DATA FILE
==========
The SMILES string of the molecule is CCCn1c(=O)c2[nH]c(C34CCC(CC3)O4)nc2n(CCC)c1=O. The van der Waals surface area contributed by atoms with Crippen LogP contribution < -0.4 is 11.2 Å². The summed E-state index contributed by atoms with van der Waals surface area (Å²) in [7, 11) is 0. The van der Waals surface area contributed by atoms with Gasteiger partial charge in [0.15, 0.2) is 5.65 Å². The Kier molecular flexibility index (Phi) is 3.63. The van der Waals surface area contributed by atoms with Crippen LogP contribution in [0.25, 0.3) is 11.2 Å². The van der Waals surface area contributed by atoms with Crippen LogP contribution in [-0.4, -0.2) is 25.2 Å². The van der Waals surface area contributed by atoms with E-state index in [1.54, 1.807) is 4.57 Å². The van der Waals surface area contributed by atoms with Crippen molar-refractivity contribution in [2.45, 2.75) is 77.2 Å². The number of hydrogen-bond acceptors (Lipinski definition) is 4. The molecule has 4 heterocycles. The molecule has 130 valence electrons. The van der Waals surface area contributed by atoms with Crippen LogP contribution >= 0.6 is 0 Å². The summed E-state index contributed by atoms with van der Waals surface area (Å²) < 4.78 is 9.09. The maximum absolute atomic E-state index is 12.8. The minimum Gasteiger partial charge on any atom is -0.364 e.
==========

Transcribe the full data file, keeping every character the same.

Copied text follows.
The SMILES string of the molecule is CCCn1c(=O)c2[nH]c(C34CCC(CC3)O4)nc2n(CCC)c1=O. The van der Waals surface area contributed by atoms with Crippen LogP contribution < -0.4 is 11.2 Å². The summed E-state index contributed by atoms with van der Waals surface area (Å²) in [7, 11) is 0. The van der Waals surface area contributed by atoms with Gasteiger partial charge in [0.15, 0.2) is 5.65 Å². The Kier molecular flexibility index (Phi) is 3.63. The van der Waals surface area contributed by atoms with Crippen LogP contribution in [0.25, 0.3) is 11.2 Å². The van der Waals surface area contributed by atoms with Crippen LogP contribution in [-0.4, -0.2) is 25.2 Å². The van der Waals surface area contributed by atoms with E-state index in [1.54, 1.807) is 4.57 Å². The van der Waals surface area contributed by atoms with Crippen molar-refractivity contribution in [2.45, 2.75) is 77.2 Å². The number of hydrogen-bond acceptors (Lipinski definition) is 4. The molecule has 4 heterocycles. The molecule has 130 valence electrons. The van der Waals surface area contributed by atoms with Crippen LogP contribution >= 0.6 is 0 Å². The summed E-state index contributed by atoms with van der Waals surface area (Å²) < 4.78 is 9.09. The maximum absolute atomic E-state index is 12.8. The minimum Gasteiger partial charge on any atom is -0.364 e.